Look out, flesh-peddlers… The nuns are here!

January 25, 2019 — As a feminist engaged in the fight against the exploitation of women, Sr. Claudette Bastien participated in a meeting at Maison Bellarmin this week of the Action Committee against Internal and International Human Trafficking (CATHII), an organization that she helped found in 2004. The gathering in which the Centre justice et foi took part was founded at the beginning to help women get out of the vicious circle of sexual exploitation, but its action extends to every aspect of the question of human trafficking both in Canada (it does exist!) and abroad.

Sr. Claudette Bastien of CATHII

Sr. Bastien agreed to give us an interview. With a gentle calmness, she clarified proudly that this organization was started to fight against the trafficking of people for the purposes of prostitution or forced labour and that it has succeeded in forging a solid reputation in this area.

Once settled around a table, we began our conversation over coffee…

How did your commitment against the exploitation of women get started?

I have to say right at the start that the main instigator of this work among female victims of sexual exploitation is an Italian nun well known in the area, Sr. Eugenia Bonetti. At the beginning of the 90s, while she was living in Turin, Sr. Eugenia was approached by a young African woman in distress. Pursued by her pimp, from whom she was trying to escape, this young woman begged St. Eugenia to help her get out of the prostitution ring in which she was trapped.

Sr. Eugenia took the young woman under her wing. This encounter transformed her. Sensitized to the plight of Italian prostitutes, of whom many are of African origin, she began to get involved with female victims of sexual exploitation.

Then, in 2001, the real kick-off occurred during a meeting prepared by an organization of Mothers Superior, The International Union of Superiors General (IUSG). Shaken by the magnitude of the phenomenon, the IUSG invited religious communities around the world to unite in the fight against the trafficking of women and children.

In Quebec, several religious communities answered the call. Three years later, eight of them met to create CATHII. That’s when I began my involvement in the cause, inspired by the work of my fellow sisters.

What is human trafficking in 2019?

It’s forced labour with little pay. It’s about reducing human beings to the status of mere things. It’s depriving people of their freedom and their fundamental rights. And this definition of human trafficking also applies to sexual exploitation which, in 95% of cases, reduces women to insignificant objects.

Let’s be clear: some women choose to work in the sex trade. Those do not fit our definition of sexual trafficking. For 5% of the women, prostitution is a choice, a business. These women are not vulnerable and are capable of controlling men. For the rest, they are victims of the sex industry, victims who live under the control of a pimp who takes the fruits of their labour, between $200,000 and $300,000 a year per woman. These pimps isolate them, limit their movements, and even lock them up.

In 2018, the Federation of Women of Quebec recognized prostitution as work and you understand that I could not agree with this perspective. So I have not renewed my membership. CATHII is an abolitionist organization that fights to eradicate prostitution. So this recognition is for us just nonsense…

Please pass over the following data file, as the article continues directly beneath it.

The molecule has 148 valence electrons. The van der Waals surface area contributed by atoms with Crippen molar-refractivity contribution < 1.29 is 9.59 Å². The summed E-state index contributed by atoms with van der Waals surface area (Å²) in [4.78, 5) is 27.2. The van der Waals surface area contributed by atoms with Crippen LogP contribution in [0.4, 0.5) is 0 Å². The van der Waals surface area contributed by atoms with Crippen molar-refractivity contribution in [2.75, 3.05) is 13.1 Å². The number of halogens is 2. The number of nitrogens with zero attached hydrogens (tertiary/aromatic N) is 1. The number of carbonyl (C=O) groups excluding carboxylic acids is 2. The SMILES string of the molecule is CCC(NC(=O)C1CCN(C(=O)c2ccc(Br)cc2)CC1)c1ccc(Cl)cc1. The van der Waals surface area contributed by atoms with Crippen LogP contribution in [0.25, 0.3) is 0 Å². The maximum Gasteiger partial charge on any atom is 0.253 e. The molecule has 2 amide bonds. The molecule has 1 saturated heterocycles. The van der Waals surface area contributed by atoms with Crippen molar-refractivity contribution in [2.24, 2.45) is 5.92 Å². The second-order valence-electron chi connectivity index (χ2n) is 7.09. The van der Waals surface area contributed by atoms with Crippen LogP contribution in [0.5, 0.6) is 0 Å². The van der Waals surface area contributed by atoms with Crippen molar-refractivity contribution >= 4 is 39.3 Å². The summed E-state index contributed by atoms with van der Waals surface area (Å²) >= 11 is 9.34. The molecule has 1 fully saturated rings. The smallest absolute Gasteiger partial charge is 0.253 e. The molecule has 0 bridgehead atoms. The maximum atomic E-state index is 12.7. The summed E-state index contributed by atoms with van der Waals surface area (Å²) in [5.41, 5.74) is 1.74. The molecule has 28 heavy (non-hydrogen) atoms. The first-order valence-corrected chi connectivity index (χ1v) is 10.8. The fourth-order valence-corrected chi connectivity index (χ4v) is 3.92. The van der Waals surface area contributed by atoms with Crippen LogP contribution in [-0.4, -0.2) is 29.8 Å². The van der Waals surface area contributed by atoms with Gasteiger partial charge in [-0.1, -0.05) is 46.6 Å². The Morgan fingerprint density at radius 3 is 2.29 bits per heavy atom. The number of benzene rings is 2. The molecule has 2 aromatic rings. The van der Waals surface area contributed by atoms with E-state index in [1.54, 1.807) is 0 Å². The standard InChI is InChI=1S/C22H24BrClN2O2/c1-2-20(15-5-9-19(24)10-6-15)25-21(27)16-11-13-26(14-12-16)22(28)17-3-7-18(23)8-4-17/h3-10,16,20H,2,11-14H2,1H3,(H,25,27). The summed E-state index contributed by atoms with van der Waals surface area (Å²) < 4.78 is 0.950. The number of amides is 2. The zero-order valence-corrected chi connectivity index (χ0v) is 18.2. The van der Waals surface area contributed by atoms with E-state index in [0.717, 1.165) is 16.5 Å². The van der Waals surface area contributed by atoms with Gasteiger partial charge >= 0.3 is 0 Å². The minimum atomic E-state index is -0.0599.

Do you have other examples of human trafficking?

Unhappily, yes. Migrant farm workers are equally exposed to bad treatment because of the precariousness of their status. They too can become vulnerable, especially when they are required to remain with an employer who keeps their passport. They are often poorly housed, poorly fed, poorly paid.

Recently, in Ontario, a dozen Hungarian workers were housed in a basement, malnourished and underpaid; their passports were taken and they were forbidden to have any contact with people outside their controlled circle. Whenever freedom of movement is suppressed, there is human trafficking. In Côte-des-Neiges, a centre for migrants and refugees informed us that Asian families had arrived here with their servants who did the housekeeping and cooking. These women were prevented from leaving this situation.

And what is CATHII doing to change the situation?

We put pressure on elected officials to change the causes of these injustices. Our priorities for now to 2021 have just been adopted. First we want to get Quebec to adopt a provincial plan of action against human trafficking, such as exist in Ontario and British Columbia. In addition, the federal plan should be updated soon.

Then, we have put pressure on Canada through the Economic and Social Council of the United Nations (ECOSOC) which periodically examines the performance of member states. Canada was dragging its feet in certain ways and we have put together eight recommendations and communicated with 20 embassies so that they would ask questions of Canada. Three countries have responded to our call and we intend to really hound Canada within the ECOSOC. Finally, we should improve our ability to communicate, to take advantage of social networks. Let’s say that we’re not very good at that just now.

To learn more, consult the website of CATHII.




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